Class-IV: The object is cooperative with Foundation personnel. Class-IV anomalies are limited to:

  • Type-A humanoid containment cell
  • Allowed to freely leave its cell, so long as it is escorted by GenSec and stays within designated locations
  • Socialization perks
  • Allowed full access to the SCP cafeteria
  • Allowed to wear plainclothes
  • Amenity access

Class 0 and V

Along with the four standard listed above, there are two specialized privileges classes you may find certain objects classified under. These two classes are:

Class-0: The object is considered too dangerous to be kept conscious. As such, it will be placed in a medically induced coma and contained in the heavy containment infirmary wing.

Class-V: The object was a member of Foundation staff prior to developing anomalous properties. They essentially have unlimited privileges barring anything that would be a security or information breach. Please note that there are two instances in which an anomaly working for the Foundation may be denied Class-V privileges.
1) Their property is too much of a risk to themselves, to others, or to the veil
2) They were an anomaly prior to joining Foundation staff

Extensions and Restrictions

There may be times when an SCP is described as having a class privilege that is "extended" or "restricted." This simply means it's current privileges are too nuanced to be under a single class.

For example, an object with a Class-III Extended privilege may be limited to its cell during most hours and prohibited from wearing plainclothes, but have a greater access to amenities or socialization perks.

Similarly, an object with a Class-III Restricted privilege is limited to everything highlighted above, but might also have a stricter dietary selection. Be sure to carefully read an object's special containment procedures for specifics on both extensions and restrictions.

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Amelia blinked at her computer screen. She must've been staring at the page for at least an hour now.

Fuck, she thought, leaning back in her chair.

When Amelia decided to take a crack at rewriting Site-17's Guide To Humanoids, she thought it'd be easy. She assumed it'd be filled with outdated regulations and procedures that were now obsolete. As she had quickly found out, this was not the case.

Not that she found herself agreeing with a lot of what was in here. Changes needed to be made. No, what was frustrating her is that she could UNDERSTAND why the guide said what it did.

And if she was understanding where the guide was coming from, even if she didn't agree with it, then convincing anyone of any changes would be impossible. Especially when it came to the privilege classes. Those were too embedded into the culture of 17. Even if she managed to rally support and petition for changes, it's unlikely anyone in charge would so much as entertain her.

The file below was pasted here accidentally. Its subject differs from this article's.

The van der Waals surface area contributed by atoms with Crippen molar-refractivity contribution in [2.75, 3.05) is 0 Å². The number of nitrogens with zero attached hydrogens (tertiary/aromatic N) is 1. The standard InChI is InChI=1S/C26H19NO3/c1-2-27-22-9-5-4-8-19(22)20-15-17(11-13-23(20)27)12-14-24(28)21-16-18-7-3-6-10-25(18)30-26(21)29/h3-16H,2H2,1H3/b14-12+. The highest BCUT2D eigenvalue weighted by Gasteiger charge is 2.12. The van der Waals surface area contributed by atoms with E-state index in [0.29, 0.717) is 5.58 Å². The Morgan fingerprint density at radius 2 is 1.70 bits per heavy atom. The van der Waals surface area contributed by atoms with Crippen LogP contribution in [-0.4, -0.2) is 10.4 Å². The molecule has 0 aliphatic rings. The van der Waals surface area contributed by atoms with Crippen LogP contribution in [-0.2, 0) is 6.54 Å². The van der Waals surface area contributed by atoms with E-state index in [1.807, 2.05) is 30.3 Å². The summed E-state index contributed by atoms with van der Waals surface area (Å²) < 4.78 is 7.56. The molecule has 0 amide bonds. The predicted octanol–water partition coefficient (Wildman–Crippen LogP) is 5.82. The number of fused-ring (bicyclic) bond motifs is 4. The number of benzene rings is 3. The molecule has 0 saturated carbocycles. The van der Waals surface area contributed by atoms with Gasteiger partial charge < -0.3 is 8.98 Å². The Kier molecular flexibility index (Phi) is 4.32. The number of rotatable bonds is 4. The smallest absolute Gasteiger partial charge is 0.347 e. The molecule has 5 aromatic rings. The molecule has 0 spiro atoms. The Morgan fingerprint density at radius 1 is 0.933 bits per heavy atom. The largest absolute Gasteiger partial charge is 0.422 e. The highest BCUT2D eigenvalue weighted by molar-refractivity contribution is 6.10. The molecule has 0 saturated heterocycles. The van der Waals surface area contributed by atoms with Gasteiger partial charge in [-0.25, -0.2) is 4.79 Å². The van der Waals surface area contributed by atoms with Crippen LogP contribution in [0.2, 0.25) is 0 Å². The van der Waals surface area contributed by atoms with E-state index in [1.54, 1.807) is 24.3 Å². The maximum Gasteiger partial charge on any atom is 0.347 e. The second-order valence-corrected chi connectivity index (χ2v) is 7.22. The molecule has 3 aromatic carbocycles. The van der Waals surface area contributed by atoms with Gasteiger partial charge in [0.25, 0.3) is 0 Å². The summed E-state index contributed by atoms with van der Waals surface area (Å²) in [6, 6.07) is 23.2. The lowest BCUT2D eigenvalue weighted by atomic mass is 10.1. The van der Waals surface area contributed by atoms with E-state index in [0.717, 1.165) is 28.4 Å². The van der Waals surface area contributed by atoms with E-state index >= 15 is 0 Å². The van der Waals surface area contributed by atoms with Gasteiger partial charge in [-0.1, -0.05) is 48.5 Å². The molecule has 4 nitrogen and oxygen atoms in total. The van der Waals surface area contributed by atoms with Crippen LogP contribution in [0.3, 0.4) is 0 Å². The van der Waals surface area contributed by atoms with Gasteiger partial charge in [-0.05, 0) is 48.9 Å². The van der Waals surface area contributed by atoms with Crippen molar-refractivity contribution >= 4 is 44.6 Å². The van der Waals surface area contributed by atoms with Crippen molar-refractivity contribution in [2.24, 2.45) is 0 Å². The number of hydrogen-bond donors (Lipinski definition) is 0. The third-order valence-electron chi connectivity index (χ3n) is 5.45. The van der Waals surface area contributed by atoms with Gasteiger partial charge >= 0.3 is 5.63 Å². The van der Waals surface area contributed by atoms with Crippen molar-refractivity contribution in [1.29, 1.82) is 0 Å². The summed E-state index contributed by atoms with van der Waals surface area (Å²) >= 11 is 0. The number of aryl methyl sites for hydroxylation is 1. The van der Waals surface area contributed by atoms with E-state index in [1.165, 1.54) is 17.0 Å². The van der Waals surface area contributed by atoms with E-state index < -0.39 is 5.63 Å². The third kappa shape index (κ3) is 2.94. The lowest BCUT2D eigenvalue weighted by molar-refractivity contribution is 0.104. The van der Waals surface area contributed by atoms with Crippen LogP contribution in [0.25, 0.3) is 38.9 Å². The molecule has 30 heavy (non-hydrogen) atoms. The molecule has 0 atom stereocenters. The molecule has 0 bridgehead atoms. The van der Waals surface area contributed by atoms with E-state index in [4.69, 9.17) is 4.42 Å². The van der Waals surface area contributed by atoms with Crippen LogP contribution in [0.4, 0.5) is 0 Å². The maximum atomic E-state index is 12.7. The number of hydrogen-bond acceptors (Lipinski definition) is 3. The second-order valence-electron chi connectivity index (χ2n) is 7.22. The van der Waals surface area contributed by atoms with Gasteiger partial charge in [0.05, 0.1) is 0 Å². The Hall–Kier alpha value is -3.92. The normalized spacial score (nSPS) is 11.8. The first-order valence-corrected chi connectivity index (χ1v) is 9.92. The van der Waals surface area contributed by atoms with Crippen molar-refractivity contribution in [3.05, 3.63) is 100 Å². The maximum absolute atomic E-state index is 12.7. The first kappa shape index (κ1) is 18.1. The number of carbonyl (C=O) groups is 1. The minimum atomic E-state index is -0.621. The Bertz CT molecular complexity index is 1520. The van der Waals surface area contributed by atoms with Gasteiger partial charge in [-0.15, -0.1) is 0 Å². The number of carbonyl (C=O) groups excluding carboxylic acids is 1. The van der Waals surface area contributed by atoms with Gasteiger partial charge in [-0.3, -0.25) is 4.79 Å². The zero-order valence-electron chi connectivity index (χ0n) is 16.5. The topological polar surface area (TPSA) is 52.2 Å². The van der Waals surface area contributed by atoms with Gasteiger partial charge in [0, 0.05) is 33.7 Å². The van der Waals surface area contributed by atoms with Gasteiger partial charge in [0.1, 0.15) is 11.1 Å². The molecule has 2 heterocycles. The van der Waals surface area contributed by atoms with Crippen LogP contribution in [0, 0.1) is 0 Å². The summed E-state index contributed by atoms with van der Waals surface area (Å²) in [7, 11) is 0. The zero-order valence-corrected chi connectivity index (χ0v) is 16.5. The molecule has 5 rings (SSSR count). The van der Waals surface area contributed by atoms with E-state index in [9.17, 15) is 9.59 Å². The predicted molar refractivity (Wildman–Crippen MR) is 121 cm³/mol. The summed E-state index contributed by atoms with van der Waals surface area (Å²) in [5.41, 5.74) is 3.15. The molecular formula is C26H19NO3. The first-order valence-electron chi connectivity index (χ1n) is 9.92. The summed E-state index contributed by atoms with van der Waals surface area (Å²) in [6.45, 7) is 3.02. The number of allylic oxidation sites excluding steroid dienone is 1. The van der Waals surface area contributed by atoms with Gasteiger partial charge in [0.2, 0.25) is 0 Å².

Amelia's focus was interrupted by a knock at the door.

"Come in," she said, minimizing the window.

Dantensen opened the door and peeked his head through.

"Hello, Doctor Hayes." He smiled. "May I come in?"

"Doctor!" Amelia said, standing in surprise. "Yes, please do."

Dantensen stepped into the room and closed the door behind him.

"Nice office," he said, looking around. "Much better than a cubicle with Eliza breathing down your neck, I bet."

"You have no idea, James." Amelia sat and waved to the two chairs in front of her desk. "Please, sit."

Dantensen did not sit, instead becoming interested with a manga laying flat on top of Amelia's bookshelf.

"I got your email," he said, not taking his eyes off the book.

"I was about to ask you about that. Is that why you're here?"

"It is," Dantensen looked back to her. "Unfortunately, I'm going to have to deny your request to transfer to light containment."

"Oh…" Amelia replied in a disappointed tone. "I… um… can I ask…"

She trailed off as Dantensen took a seat.

"Amelia, do you remember the week Kaleb died?"

"Of course I do." She said in a less than professional tone. Dantensen straightened, and Amelia quickly realized her error. "I'm… sorry. Yes, I do."

"Do you remember when I called you? And I told you about how often suicides happen here?"

"Yes," Amelia said as she thought back to their discussion. "On average, there are 12 separate attempts a year, with 3 of them being successful."

"Correct." Dantensen exhaled softly and leaned back in his seat. "What I didn't tell you was where the attempts take place. Tell me, which containment level do you suppose most suicide attempts happen?"

"Um…" Amelia didn't know. It was such an out-of-nowhere question. "Heavy?" She guessed. After all, it was the most restrictive containment level.

Dantensen shook his head.